The Business of Open Source Software
By Danny Windham, CEO, Digium
In its infancy, OSS was often viewed by businesses as something created by hackers for nefarious purposes. It was seen as a threat to intellectual property rights and commercial profitability, and was considered simply too risky for ‘legitimate’ applications. One of the main reasons for this distrust was the abundance of OSS license abuses, and the lack of enforcement on violations. Over time, however, legalities became more defined and enforced, and this helped lead to more commercial efforts around OSS projects.
During this same time period (the last 25 years), the most prominent open source project to date was born—Linux. Despite businesses being leery of the open source model, Linux not only grew, it also achieved name recognition as a viable alternative to its commercial competitors and was embraced by large enterprises. With a broad software base and an extensive developer community to contribute to the code, the Linux project’s success served as an example to help other open source projects gain legitimacy. As more developers began contributing to open source projects, and IT managers became comfortable with implementing it in an enterprise environment (even preferring to use OSS), business decision-makers were increasingly exposed to the world of open source. The result—it became clear that, with suitable resources, the OSS model was a valid path forward for any organization, and for a multitude of applications, including productivity tools.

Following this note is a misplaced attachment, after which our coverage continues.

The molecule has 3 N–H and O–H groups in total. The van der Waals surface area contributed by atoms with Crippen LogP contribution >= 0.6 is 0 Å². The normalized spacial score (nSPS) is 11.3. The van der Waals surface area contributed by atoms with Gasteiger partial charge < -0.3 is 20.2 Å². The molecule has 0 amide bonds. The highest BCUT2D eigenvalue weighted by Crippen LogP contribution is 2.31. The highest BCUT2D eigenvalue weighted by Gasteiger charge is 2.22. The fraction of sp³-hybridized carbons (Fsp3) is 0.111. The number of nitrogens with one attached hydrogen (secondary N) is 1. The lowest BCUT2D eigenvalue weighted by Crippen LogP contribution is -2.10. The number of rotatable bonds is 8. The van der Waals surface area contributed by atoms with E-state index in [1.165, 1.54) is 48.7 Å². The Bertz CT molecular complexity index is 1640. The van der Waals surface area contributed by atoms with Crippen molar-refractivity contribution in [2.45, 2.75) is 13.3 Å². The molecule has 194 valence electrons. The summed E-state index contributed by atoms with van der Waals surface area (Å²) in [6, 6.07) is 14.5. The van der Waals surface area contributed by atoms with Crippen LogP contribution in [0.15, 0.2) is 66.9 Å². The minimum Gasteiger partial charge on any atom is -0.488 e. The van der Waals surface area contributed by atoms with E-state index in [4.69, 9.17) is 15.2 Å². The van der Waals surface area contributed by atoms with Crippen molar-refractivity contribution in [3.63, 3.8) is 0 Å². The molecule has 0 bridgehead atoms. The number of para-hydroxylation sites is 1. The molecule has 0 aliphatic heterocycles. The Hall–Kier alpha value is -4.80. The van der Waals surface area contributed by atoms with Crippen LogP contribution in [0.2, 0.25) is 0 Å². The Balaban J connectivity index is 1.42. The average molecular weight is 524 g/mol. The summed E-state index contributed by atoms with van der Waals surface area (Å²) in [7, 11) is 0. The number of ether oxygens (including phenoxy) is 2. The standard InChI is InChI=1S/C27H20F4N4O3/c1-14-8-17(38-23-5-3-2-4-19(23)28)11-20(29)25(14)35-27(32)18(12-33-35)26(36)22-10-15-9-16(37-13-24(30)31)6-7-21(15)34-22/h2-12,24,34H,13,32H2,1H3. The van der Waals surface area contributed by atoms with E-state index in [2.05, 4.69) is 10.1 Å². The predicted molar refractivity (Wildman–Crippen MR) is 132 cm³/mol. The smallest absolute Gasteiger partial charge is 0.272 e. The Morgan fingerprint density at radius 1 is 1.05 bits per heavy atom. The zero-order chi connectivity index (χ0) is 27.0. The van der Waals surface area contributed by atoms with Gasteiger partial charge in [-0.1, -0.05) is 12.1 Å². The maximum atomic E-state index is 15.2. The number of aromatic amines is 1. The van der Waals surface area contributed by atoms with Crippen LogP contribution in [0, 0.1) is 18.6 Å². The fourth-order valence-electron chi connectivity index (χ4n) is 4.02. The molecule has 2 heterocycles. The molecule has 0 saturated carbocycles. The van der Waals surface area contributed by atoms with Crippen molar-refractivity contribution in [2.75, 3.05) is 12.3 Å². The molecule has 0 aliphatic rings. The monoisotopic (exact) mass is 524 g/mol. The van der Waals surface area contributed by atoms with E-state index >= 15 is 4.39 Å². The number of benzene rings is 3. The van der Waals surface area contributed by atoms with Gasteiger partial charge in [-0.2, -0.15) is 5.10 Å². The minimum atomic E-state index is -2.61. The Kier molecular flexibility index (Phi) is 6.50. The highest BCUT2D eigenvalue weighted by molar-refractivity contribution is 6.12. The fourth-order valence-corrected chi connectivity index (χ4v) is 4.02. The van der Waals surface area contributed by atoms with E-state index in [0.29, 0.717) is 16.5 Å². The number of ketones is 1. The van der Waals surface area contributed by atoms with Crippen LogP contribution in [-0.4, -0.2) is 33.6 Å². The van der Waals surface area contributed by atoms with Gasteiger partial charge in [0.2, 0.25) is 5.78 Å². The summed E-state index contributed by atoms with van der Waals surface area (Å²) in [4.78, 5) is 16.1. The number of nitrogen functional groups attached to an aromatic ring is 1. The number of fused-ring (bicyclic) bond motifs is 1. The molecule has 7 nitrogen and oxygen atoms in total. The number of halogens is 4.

Benefitting the Enterprise
Enterprises, like the developers who have long contributed to OSS projects, have specific reasons for getting involved in open source, but on a much larger scale. Open source triggers innovation, wide-scale efficiencies, and helps speed time to market. In the 2016 Future of Open Source study (from North Bridge and Black Duck), 90 percent of participants noted that they rely on open source for increased efficiency and interoperability, and like the flexibility and customization when using OSS. There is also a sense of personal ownership that comes with contributing to and implementing an open source solution. Large organizations that build infrastructure via OSS actually become invested in the projects running well, and task hiring managers with recruiting dedicated OSS project leads.
Open source triggers innovation, wide-scale efficiencies, and helps speed time to market
In general, OSS projects come with more responsibility for the end user than a commercial offering does, since vendors usually claim the responsibility associated with supporting customers. However, enterprises that already have in-house OSS expertise can utilize those resources and benefit from these solutions in several ways, including initial cost savings and the ability to customize the solution to the specific needs of the business. Also, in most cases, OSS projects have been better vetted than software that has been freshly written, which can save on resources as well.
While cost savings, productivity gains, and customization have been the driving forces behind OSS entering the business world, perhaps a more important, omnipotent component is the power of peer review.